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C.2 A Webget Client

Here's a simple client that contacts a remote server and fetches a list of documents from it. This is a more interesting client than the previous one because it sends a line of data to the server before fetching that server's response.

use IO::Socket;
unless (@ARGV > 1) { die "usage: $0 host document ..." }
$host = shift(@ARGV);
foreach $document ( @ARGV ) {
 $remote = IO::Socket::INET->new( Proto => "tcp",
 PeerAddr => $host,
 PeerPort => "http(80)",
 unless ($remote) { die "cannot connect to http daemon on $host" }
 print $remote "GET $document HTTP/1.0\n\n";
 while ( <$remote> ) { print }
 close $remote;

The web server handling the http service is assumed to be at its standard port, number 80. If the server you're trying to connect to is at a different port (say, 8080), you should give PeerPort => 8080 as the third argument to new() . The autoflush method is used on the socket because otherwise the system would buffer up the output we sent.

Connecting to the server is only the first part of the process: after you have the connection, you have to use the server's language. Each server on the network has its own little command language that it expects as input. The string that we send to the server starting with GET is in HTTP syntax. In this case, we simply request each specified document. Yes, we really are making a new connection for each document, even though it's the same host. That's the way it works with HTTP. (Recent versions of web browsers may request that the remote server leave the connection open a little while, but the server doesn't have to honor such a request.)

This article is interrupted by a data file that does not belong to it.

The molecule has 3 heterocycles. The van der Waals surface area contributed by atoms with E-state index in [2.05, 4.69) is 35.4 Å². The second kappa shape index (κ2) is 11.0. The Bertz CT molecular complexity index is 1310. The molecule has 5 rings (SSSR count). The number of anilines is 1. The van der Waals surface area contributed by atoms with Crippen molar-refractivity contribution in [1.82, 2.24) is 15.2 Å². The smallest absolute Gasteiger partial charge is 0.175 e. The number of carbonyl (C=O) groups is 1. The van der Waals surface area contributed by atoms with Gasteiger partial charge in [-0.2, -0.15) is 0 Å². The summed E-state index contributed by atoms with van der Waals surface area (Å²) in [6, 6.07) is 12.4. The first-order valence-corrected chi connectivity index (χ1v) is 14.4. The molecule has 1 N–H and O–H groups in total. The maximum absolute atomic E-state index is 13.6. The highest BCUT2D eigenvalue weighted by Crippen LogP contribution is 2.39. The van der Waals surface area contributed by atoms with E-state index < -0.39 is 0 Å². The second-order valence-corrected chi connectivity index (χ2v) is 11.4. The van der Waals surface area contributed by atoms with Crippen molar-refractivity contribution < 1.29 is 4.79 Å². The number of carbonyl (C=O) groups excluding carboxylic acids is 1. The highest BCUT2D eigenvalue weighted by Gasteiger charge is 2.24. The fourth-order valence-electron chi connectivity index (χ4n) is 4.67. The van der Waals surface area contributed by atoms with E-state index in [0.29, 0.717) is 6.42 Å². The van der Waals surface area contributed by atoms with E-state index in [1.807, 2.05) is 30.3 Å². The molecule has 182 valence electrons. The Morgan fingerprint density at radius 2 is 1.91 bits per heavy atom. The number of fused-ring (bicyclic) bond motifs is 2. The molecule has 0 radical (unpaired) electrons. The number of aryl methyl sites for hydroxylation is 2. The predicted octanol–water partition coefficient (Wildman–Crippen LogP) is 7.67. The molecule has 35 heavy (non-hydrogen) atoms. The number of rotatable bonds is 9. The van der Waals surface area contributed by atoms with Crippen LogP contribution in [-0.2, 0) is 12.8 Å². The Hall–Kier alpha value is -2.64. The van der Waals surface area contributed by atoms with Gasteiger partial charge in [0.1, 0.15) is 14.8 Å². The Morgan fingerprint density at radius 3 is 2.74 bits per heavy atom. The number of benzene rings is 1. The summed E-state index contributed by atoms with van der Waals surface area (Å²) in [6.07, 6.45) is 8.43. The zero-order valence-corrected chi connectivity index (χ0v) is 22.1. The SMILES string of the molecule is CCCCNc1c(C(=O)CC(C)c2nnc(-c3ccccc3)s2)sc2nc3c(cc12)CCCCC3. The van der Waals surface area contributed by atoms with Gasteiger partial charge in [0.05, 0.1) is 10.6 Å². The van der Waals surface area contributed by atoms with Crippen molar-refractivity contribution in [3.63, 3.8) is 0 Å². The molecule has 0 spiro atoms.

We'll call our program webget.plx . Here's how it might execute:

command_prompt> perl webget.plx www.perl.com /guanaco.html

HTTP/1.1 404 File Not Found
Date: Thu, 08 May 1997 18:02:32 GMT
Server: Apache/1.2b6
Connection: close
Content-type: text/html
<HEAD><TITLE>404 File Not Found</TITLE></HEAD>
<BODY><H1>File Not Found</H1>
The requested URL /guanaco.html was not found on this server.<P>

OK, so the program is not very interesting, because it didn't find that particular document. But a long response wouldn't have fit on this page.

For a more full-featured version of this program, you should look for the lwp-request program included with the LWP modules from CPAN.

You might also want to investigate the Win32::Internet extension module that provides easy access to the HTTP and FTP protocols. Win32::Internet is bundled with libwin32 , or is available separately for those using the ActiveState distribution.